Skip to comments.Locked doors stopped rooftop rescue in WTC towers
Posted on 10/24/2001 8:35:42 AM PDT by dead
Dozens of people trapped at the top of the burning World Trade Centre in New York could have been airlifted to safety if doors had not been locked, it emerged today.
More than 1,000 people were trapped on the floors above where the two hijacked planes smashed into the towers. In one of the buildings, police helicopters could have landed on the roof to take people to safety.
But the doors to the roof were kept locked because a similar rescue in 1993, when a bomber tried to destroy the towers, was slammed as a "publicity stunt" by fire bosses and the Port Authority, which owned the centre, the Wall Street Journal reported.
In 1993, 28 people had been taken to safety by a helicopter which landed on the roof of one of the towers.
But afterwards the Port Authority used its exemption from local fire rules to insist that the towers' roofs were kept locked to prevent people committing suicide or launching stunts from the top.
And a turf war between the police and fire departments meant fire chiefs rejected the idea of helicopter rescues, which only one city - Los Angeles - has equipped its firefighters to carry out, with a six-strong helicopter wing.
Instead, the fire department went ahead with its policy of evacuating people down from skyscrapers and sending firefighters up to rescue them, and said the 1993 rescues could have cost lives if the helicopter had crashed.
Today the first helicopter pilot on the scene said he believed people could have been saved by a daring landing on the roof of the north tower, where the wind kept smoke from engulfing the roof, making a rescue possible.
"There was nobody on the roof," Greg Semendinger told the Wall Street Journal.
By using a hoist, he estimated dozens of people could have been taken to safety by the helicopters in the air, which included a police aircraft which came within 200 metres of the second hijacked plane to hurtle into the towers.
There were at least 700 people on the floors of the north tower above where the plane ripped into the building, and some were making calls to emergency services until the moment the tower fell.
One widow has told how her husband left a final message on her answering machine in which people could be heard shouting: "Try the roof! Try the roof!"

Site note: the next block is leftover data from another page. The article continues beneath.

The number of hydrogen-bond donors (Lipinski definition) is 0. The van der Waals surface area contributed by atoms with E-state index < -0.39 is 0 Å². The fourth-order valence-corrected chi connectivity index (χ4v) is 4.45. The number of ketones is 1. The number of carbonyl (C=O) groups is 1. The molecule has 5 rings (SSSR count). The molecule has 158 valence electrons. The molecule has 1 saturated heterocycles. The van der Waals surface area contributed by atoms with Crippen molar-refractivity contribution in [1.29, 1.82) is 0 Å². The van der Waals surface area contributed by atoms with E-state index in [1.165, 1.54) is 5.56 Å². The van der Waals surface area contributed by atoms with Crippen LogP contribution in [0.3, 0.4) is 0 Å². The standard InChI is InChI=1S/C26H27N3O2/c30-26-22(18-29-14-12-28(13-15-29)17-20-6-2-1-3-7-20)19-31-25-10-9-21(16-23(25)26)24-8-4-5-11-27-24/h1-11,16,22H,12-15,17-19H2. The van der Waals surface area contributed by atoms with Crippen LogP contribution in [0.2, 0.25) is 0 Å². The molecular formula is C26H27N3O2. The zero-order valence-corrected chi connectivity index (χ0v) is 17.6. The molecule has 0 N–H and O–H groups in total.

Richard Wright, a helicopter expert who rescued men from the North Sea around burning oil rig Piper Alpha in 1988, said a rescue would have been possible.
Wright, of the Helicopter Association International, said a helicopter rescue from fires had been carried out in much worse conditions, including at night and in storms, than was the case at the World Trade Centre.
Today New York's fire department, which lost more than 300 firefighters in the collapse of the towers, said the policy not to use helicopters may be reviewed.
"The people who were trapped above this fire were trapped," spokesman Frank Gribbon said.
"Perhaps their only recourse might have been to get to the roof, but it might not have been likely that they would make it, either.
"Up until now, we've never really had more than one floor burning in a fully-occupied high-rise building.
"Did we ever plan for something of this magnitude? No."
For one thing, we could never have imagined those buildings collapsing. And, in the chaos of that morning, how would we have known another plane wasn't on the way. The buildings collapsed so quickly. This is all speculation. It may have helped, but we'll never know for sure how effective they could've been.
That's not to say we shouldn't review the policy and that perhaps changes need to be made. But I just hope we never again have the opportunity to need/try that type of rescue.
Locks can be deactivated
I find it disturbing that they did as they were told instead of taking responsibility for their own safety. It's the same mindset that now has postal workers crying that the government won't test them for anthrax instead of making an appointment to get themselves tested. Scary..
After the attempted take-down of these buildings in 1993, ALL POSSIBLE SCENARIOS should have been considered and planning should have been done to properly deal with EACH AND EVERY ONE of them. The fact that this obviously was not done by those supposedly in charge of public safety resulting in more lives being lost than necessary is a valid point to raise. It is not "Monday morning quarterbacking" as you wish to suggest. We had a warning. Not preparing ourselves for another attack in the proper fashion is OUR fault.
I thought the same thing, so imagine my surprise the next day when I learned that Tower 2 fell after 40 minutes but Tower 1, the first tower hit, stayed up for about an hour and a half total.
Of course, I have a different problem altogether as an excuse--"lost time"--I cannot account for the hour-and-a-half after the first collapse, and have no real-time memory at all of Tower 1 coming down. Didn't see it until the next day on television repeats, when it came as a real shock.
Six weeks later I still can't fill in the blank.
And a turf war between the police and fire departments meant fire chiefs rejected the idea of helicopter rescues
Just goes to show, dont trust your life to government bureaucrats.
Could you have imagined TWO suicide bombers flying jumbo jets into the buildings, let alone one? I couldn't have.
Wonder what these cops thought that jet was doing?
It is not "Monday morning quarterbacking" as you wish to suggest. We had a warning. Not preparing ourselves for another attack in the proper fashion is OUR fault.
So, prior to September 11th, what plans had you developed for airborne rooftop rescues in the event of simultaneous hijacked airliner crashes into multiple skyscapers?